Introduced in Spring 2015, Venn Composites’ filament-wound carbon rim construction brought about an entirely new way to make rims. One that could be lighter without giving up strength or stiffness, all with a process that allows for perfect 100% repeatability and consistency from rim to rim. It’s also completely automated, which cuts down on manufacturing costs, and those savings are passed on to you and me.
The rim design uses a wide, NACA-like profile designed to improve aerodynamics on the relatively shallow 35mm depth. They’re tubeless ready and come in disc- or rim brake specific versions. We’ve been riding a set of the disc brake ones for about a year as part of our Project Road Bike, here’s how it’s going…
The complete wheelset uses Venn hubs laced 24/24 with bladed spokes and comes at 675g (front, 15mm thru axle) and 794g (rear, QR). The hubs are convertible to work with any modern axle type and fit 6-bolt brake rotors. Total wheelset weight = 1,471g.
I paired them with Hutchinson Fusion 3 RoadTubeless 700×23 and 700×25 tires. I’ve found to be very consistent in setup and performance, making them a good test partner.
I had one each of the 23mm and 25mm wide tires on hand, so I put the 25 on the front (left) and the 23 on the rear (right). Venn recommends a 23mm tire to optimize aerodynamics, which leaves a lot more of the rim’s upper edge exposed to the wind. They don’t provide charts and graphs and test results, but there’s plenty of research out there that suggests small lips can reduce turbulence, so maybe. Interestingly, I did notice that steering seemed just a tad more susceptible to crosswind gusts than some other, deeper aero wheels I’ve tested. So, A) it could be that a 23mm would have mitigated this, or B) the focus of these rims was on filament winding technology and not specifically on aerodynamics.
Measurements come in at 27mm at the widest, about 24.8mm at the top of the rim, and 19mm internal. That’s fairly wide for a 23mm tire recommendation, but good if you wanted to use these as an XC rim, which they say is perfectly safe. It also means they’re good for cyclocross.
UPDATE: These test wheels were first generation and used a rounded, U-shaped rim bed with no seat for the tire to “pop” into and secure its bead. But, the current generation of rim has a revised shape with proper tire shelfs to help hold the bead in place once inflated. While I can’t attest to its effectiveness, it’s a step in the right direction to improve the tubeless readiness of these otherwise fine wheels. Here’s what the current rim profile looks like, followed by my original comments about the test set of wheels I rode:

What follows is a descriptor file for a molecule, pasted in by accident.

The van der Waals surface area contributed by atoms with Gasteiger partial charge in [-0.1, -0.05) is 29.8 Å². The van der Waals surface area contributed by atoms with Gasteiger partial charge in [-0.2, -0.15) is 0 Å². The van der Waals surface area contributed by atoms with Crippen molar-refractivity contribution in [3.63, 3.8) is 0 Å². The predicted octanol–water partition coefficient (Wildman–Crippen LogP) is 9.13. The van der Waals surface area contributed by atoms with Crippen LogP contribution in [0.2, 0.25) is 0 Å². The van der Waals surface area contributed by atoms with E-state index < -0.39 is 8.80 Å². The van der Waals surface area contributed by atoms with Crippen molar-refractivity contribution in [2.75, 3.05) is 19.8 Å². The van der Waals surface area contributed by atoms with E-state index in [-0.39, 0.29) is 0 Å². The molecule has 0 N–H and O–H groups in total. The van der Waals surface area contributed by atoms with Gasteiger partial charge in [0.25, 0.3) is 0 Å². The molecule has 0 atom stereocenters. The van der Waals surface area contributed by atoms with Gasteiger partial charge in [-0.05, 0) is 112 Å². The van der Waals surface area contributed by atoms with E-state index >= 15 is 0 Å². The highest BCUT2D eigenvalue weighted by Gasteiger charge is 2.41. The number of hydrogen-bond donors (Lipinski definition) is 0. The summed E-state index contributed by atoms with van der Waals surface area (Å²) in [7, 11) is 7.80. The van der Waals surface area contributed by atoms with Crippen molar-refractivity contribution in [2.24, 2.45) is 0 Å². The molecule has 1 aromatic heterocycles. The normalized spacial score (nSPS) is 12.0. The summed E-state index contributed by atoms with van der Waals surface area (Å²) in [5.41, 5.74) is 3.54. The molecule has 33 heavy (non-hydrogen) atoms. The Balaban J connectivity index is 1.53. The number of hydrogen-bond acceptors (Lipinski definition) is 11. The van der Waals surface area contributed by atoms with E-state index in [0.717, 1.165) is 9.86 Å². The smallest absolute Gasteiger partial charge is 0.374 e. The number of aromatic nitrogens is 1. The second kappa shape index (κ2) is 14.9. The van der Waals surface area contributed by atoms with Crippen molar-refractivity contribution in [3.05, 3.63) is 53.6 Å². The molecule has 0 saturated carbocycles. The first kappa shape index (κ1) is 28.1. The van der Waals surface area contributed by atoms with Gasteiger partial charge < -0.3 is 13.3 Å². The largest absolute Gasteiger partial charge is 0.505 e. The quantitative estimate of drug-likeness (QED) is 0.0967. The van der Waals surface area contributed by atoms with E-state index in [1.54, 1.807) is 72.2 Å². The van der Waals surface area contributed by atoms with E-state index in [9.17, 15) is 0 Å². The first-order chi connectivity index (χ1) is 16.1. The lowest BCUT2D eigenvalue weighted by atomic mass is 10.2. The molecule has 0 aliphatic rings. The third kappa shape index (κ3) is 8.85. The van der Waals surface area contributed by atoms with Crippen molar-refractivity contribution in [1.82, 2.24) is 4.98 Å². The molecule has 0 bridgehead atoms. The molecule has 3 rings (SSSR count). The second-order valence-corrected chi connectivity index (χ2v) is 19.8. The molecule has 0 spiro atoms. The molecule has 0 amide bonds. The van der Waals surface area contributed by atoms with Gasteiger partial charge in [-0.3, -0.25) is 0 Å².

(ORIGINAL: …good for cyclocross…except (in my opinion) for one thing: There’s no tire bead channel to “lock” the tire into place as it’s inflated. With most tubeless ready rims, there’s some manner of flat or even channeled bead seat that the tire audibly pops into. This helps hold the tire in place should you lose air pressure…or just run really low pressures, as you might for cyclocross or mountain biking. Without this, the tire beads slide back down to the center of the rim’s U-shaped bed as they lose air. That shape makes for easy tire installation, but I’m a little worried what might happen should you experience a blowout. Thus far, I’ve had no problems while riding, though.)
The hubs are non-branded but worked fine. They rolled smooth and have had zero issues during testing.
Overall, the Venn REV 35 TCD wheels have been solid performers that introduce an exciting new rim construction technology to the market. And that is their strong suit. Aerodynamics are average compared to more sophisticated shapes, and tubeless readiness is questionable. But they’re light, and they’re stiff, and from a fabrication and durability standpoint, they’ve excelled. That, and they look bad ass:
The rims were laterally stiff throughout testing – slaloming, wiggling, hard cornering, fast sweepers, etc. They also rode well. These were mounted to the Culprit RoaDi, an alloy frame, with Culprit’s massively stiff stem connecting it to the bars. Even with these potentially firm sections between the wheels and my hands and arse, the ride never felt harsh.
The other claimed benefit to filament wound construction? Cost reduction. And that comes through in a retail price of just $938 for this wheelset. So, if you’re not sold on tubeless yet and don’t need the most aero wheelset, you can get a lightweight and otherwise exceptional set of full carbon rims laced up and ready to ride for under a grand.
This review wraps up our Project Road Bike build. While Culprit is transitioning out of the frame business to focus on components, they have limited inventory left. Check out Part One for details on the frame and cockpit, and Part Two for our review of Campagnolo Chorus EPS.